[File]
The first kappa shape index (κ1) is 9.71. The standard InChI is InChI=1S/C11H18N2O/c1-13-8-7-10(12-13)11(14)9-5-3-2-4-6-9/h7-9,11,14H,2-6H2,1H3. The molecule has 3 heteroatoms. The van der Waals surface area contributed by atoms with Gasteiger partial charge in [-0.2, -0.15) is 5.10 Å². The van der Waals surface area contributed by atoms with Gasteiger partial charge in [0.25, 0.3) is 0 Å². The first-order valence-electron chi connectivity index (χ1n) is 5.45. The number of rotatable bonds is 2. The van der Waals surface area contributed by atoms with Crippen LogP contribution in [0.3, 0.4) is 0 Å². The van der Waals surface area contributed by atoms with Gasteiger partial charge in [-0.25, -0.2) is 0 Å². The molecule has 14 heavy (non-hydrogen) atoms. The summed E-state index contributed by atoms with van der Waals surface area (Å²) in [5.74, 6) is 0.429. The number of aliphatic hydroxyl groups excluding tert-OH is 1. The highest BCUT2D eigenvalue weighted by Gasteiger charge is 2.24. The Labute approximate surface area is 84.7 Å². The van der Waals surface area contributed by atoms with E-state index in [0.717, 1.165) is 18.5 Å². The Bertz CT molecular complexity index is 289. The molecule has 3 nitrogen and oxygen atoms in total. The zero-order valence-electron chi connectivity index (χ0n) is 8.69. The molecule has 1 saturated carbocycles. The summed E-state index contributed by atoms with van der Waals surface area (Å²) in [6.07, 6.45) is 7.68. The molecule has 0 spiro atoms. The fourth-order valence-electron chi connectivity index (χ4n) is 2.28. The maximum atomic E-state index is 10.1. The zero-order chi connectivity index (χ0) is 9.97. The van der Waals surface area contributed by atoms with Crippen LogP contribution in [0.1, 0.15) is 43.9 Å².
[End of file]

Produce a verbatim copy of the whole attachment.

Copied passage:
The first kappa shape index (κ1) is 9.71. The standard InChI is InChI=1S/C11H18N2O/c1-13-8-7-10(12-13)11(14)9-5-3-2-4-6-9/h7-9,11,14H,2-6H2,1H3. The molecule has 3 heteroatoms. The van der Waals surface area contributed by atoms with Gasteiger partial charge in [-0.2, -0.15) is 5.10 Å². The van der Waals surface area contributed by atoms with Gasteiger partial charge in [0.25, 0.3) is 0 Å². The first-order valence-electron chi connectivity index (χ1n) is 5.45. The number of rotatable bonds is 2. The van der Waals surface area contributed by atoms with Crippen LogP contribution in [0.3, 0.4) is 0 Å². The van der Waals surface area contributed by atoms with Gasteiger partial charge in [-0.25, -0.2) is 0 Å². The molecule has 14 heavy (non-hydrogen) atoms. The summed E-state index contributed by atoms with van der Waals surface area (Å²) in [5.74, 6) is 0.429. The number of aliphatic hydroxyl groups excluding tert-OH is 1. The highest BCUT2D eigenvalue weighted by Gasteiger charge is 2.24. The Labute approximate surface area is 84.7 Å². The van der Waals surface area contributed by atoms with E-state index in [0.717, 1.165) is 18.5 Å². The Bertz CT molecular complexity index is 289. The molecule has 3 nitrogen and oxygen atoms in total. The zero-order valence-electron chi connectivity index (χ0n) is 8.69. The molecule has 1 saturated carbocycles. The summed E-state index contributed by atoms with van der Waals surface area (Å²) in [6.07, 6.45) is 7.68. The molecule has 0 spiro atoms. The fourth-order valence-electron chi connectivity index (χ4n) is 2.28. The maximum atomic E-state index is 10.1. The zero-order chi connectivity index (χ0) is 9.97. The van der Waals surface area contributed by atoms with Crippen LogP contribution in [0.1, 0.15) is 43.9 Å².